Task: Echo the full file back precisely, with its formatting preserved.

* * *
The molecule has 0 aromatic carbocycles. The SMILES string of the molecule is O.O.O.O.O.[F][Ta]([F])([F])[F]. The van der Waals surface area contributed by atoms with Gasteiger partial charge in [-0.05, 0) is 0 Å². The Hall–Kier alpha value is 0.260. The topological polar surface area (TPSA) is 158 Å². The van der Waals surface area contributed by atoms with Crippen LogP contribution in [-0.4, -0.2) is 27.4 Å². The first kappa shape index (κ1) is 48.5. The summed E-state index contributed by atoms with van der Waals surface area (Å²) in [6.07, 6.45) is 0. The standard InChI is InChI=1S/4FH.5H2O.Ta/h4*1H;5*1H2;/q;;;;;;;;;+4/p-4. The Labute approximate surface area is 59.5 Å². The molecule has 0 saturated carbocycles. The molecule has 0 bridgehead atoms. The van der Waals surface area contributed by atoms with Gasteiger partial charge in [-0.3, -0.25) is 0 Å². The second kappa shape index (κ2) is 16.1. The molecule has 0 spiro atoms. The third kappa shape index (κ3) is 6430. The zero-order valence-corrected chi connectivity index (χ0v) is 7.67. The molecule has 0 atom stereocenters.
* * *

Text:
The molecule has 0 aromatic carbocycles. The SMILES string of the molecule is O.O.O.O.O.[F][Ta]([F])([F])[F]. The van der Waals surface area contributed by atoms with Gasteiger partial charge in [-0.05, 0) is 0 Å². The Hall–Kier alpha value is 0.260. The topological polar surface area (TPSA) is 158 Å². The van der Waals surface area contributed by atoms with Crippen LogP contribution in [-0.4, -0.2) is 27.4 Å². The first kappa shape index (κ1) is 48.5. The summed E-state index contributed by atoms with van der Waals surface area (Å²) in [6.07, 6.45) is 0. The standard InChI is InChI=1S/4FH.5H2O.Ta/h4*1H;5*1H2;/q;;;;;;;;;+4/p-4. The Labute approximate surface area is 59.5 Å². The molecule has 0 saturated carbocycles. The molecule has 0 bridgehead atoms. The van der Waals surface area contributed by atoms with Gasteiger partial charge in [-0.3, -0.25) is 0 Å². The second kappa shape index (κ2) is 16.1. The molecule has 0 spiro atoms. The third kappa shape index (κ3) is 6430. The zero-order valence-corrected chi connectivity index (χ0v) is 7.67. The molecule has 0 atom stereocenters.